'Phobophilia', by Jeff Gardiner, tells the tale of two social misfits pushed together as roommates when starting at university. Phobophilia – the psychological love of fear. From the wonderful opening line, the tale becomes a little heavy-going as lots of back-and-forth dialogue tries to be both vague and enlightening about Toby’s obsession with fear, read death, itself. It’s when the unnamed narrator separates from his roommate I felt the tale become more interesting, possibly because the back and forth is replaced by much introspection and I felt I was getting inside the narrator’s character more. The ending is both depressing and upbeat at the same time—a neat trick—with midlife crises battling the narrator’s determination to conquer the fears that led to Toby’s demise.
In 'Mind-Forged Manacles', by David A Sutton, Wellman, along with his robotic bodyguard ‘Ghost’, is an E-Col operative sent to serve a Compulsory Use Land Order on Miriam Warangula, she who has illegally cultivated ‘Gardenzone’, verdant parkland in the industrial outback. Wellman, rather easily it has to be said, falls in love with Warangula, and the story develops about how the two can disable the formidably armed Ghost. Despite the fact the story writes itself into a one-of-two endings scenario—he either saves the day and gets the girl or he doesn’t—I rather enjoyed this story. It’s nicely written and holds the interest. Why it should be slipstream and not merely science fiction, though, I’m not sure.
'Icarus in Nouvellville', by Douglas Thompson, takes the classical mythology of Icarus flying too close to the sun to explore how the Gods might view the modern world were it thrust upon them. Icarus is borne on broken wings and tradewinds and ocean currents to Nouvellville, whose occupants ride ‘...silver land ships that hurtled by on invisible winds...’ and talk to each other by ‘silver birds... pressed against their ears...’ mobile phones. I love the metaphor and poetic language, though Thompson gets carried away at times with women’s ‘sacred places’ as a euphemism for their, erm, doodahs, and the fact that Icarus’s eyes seem unduly mobile when bathers/water-nymphs run screaming up the beach as his ‘eyes followed after them’. I’d do the same, I fear. It’s an interesting tale, with even a hint of 9/11 for a finale, and is perhaps unusual in the collection in that it turns around the concept of reality. I mean, telling the story from Icarus’s point of view, it’s our reality that’s alien, rather than in the other stories that generally start with our reality as the norm and then warp it slightly into slipstream. Retrograde slipstream? No, don’t get me going again.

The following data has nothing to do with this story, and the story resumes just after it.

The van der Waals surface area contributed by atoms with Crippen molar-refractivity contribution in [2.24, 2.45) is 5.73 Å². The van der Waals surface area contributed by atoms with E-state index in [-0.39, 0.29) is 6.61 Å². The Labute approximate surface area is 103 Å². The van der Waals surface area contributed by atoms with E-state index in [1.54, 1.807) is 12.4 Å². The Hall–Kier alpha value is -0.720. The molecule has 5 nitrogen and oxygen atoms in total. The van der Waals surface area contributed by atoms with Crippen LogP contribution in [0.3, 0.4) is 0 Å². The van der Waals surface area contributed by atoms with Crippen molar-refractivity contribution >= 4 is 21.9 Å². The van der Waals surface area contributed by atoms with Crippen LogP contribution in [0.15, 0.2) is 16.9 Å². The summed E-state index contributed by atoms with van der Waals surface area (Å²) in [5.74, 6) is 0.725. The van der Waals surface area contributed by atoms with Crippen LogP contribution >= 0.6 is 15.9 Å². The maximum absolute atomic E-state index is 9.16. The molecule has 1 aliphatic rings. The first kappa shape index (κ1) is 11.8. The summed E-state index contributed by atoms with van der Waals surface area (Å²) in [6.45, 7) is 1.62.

'The House Beneath Delgany Street', by Scott Brendel, is another piece most definitely slipstream by Subtle Edens’s definition. This is a glimpse into the harsh world of tramps and hobos, and their search for the almost mythical house on Delgany Street, with its grail-like comforts of roast dinners and gravy; surely the last refuge for down-and-outs before they depart this world. I love the sinister feel to the story, that the house is both salvation and damnation. This is also among the best stories in the collection.